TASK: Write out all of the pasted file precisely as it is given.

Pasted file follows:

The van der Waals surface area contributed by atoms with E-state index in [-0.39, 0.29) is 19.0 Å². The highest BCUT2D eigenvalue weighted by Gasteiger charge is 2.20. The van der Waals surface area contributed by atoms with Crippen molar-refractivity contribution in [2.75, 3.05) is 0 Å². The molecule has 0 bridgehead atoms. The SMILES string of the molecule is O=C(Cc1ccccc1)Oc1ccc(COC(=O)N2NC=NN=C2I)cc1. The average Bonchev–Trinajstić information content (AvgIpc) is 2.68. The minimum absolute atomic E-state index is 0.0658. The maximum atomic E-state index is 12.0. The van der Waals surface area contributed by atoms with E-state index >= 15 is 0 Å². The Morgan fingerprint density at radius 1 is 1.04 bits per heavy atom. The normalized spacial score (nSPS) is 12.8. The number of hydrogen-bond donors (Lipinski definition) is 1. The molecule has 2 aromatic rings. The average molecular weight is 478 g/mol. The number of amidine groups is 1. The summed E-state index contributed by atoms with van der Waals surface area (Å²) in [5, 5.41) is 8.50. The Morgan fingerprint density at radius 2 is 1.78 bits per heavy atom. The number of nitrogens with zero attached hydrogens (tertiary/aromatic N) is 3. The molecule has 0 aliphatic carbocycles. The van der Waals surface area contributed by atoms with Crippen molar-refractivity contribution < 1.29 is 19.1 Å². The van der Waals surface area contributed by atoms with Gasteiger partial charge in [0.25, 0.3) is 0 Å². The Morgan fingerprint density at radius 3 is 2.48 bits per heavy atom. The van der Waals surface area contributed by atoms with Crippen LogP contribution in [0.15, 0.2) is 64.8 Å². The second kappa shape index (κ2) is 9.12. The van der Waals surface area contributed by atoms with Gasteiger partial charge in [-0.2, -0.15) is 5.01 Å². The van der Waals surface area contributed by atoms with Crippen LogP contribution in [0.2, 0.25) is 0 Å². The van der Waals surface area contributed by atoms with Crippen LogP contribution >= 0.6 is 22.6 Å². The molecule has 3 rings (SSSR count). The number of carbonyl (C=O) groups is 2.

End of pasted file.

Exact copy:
The van der Waals surface area contributed by atoms with E-state index in [-0.39, 0.29) is 19.0 Å². The highest BCUT2D eigenvalue weighted by Gasteiger charge is 2.20. The van der Waals surface area contributed by atoms with Crippen molar-refractivity contribution in [2.75, 3.05) is 0 Å². The molecule has 0 bridgehead atoms. The SMILES string of the molecule is O=C(Cc1ccccc1)Oc1ccc(COC(=O)N2NC=NN=C2I)cc1. The average Bonchev–Trinajstić information content (AvgIpc) is 2.68. The minimum absolute atomic E-state index is 0.0658. The maximum atomic E-state index is 12.0. The van der Waals surface area contributed by atoms with E-state index >= 15 is 0 Å². The Morgan fingerprint density at radius 1 is 1.04 bits per heavy atom. The normalized spacial score (nSPS) is 12.8. The number of hydrogen-bond donors (Lipinski definition) is 1. The molecule has 2 aromatic rings. The average molecular weight is 478 g/mol. The number of amidine groups is 1. The summed E-state index contributed by atoms with van der Waals surface area (Å²) in [5, 5.41) is 8.50. The Morgan fingerprint density at radius 2 is 1.78 bits per heavy atom. The number of nitrogens with zero attached hydrogens (tertiary/aromatic N) is 3. The molecule has 0 aliphatic carbocycles. The van der Waals surface area contributed by atoms with Crippen molar-refractivity contribution < 1.29 is 19.1 Å². The van der Waals surface area contributed by atoms with Gasteiger partial charge in [0.25, 0.3) is 0 Å². The Morgan fingerprint density at radius 3 is 2.48 bits per heavy atom. The van der Waals surface area contributed by atoms with Crippen LogP contribution in [0.15, 0.2) is 64.8 Å². The second kappa shape index (κ2) is 9.12. The van der Waals surface area contributed by atoms with Gasteiger partial charge in [-0.2, -0.15) is 5.01 Å². The van der Waals surface area contributed by atoms with Crippen LogP contribution in [0.2, 0.25) is 0 Å². The van der Waals surface area contributed by atoms with Crippen LogP contribution >= 0.6 is 22.6 Å². The molecule has 3 rings (SSSR count). The number of carbonyl (C=O) groups is 2.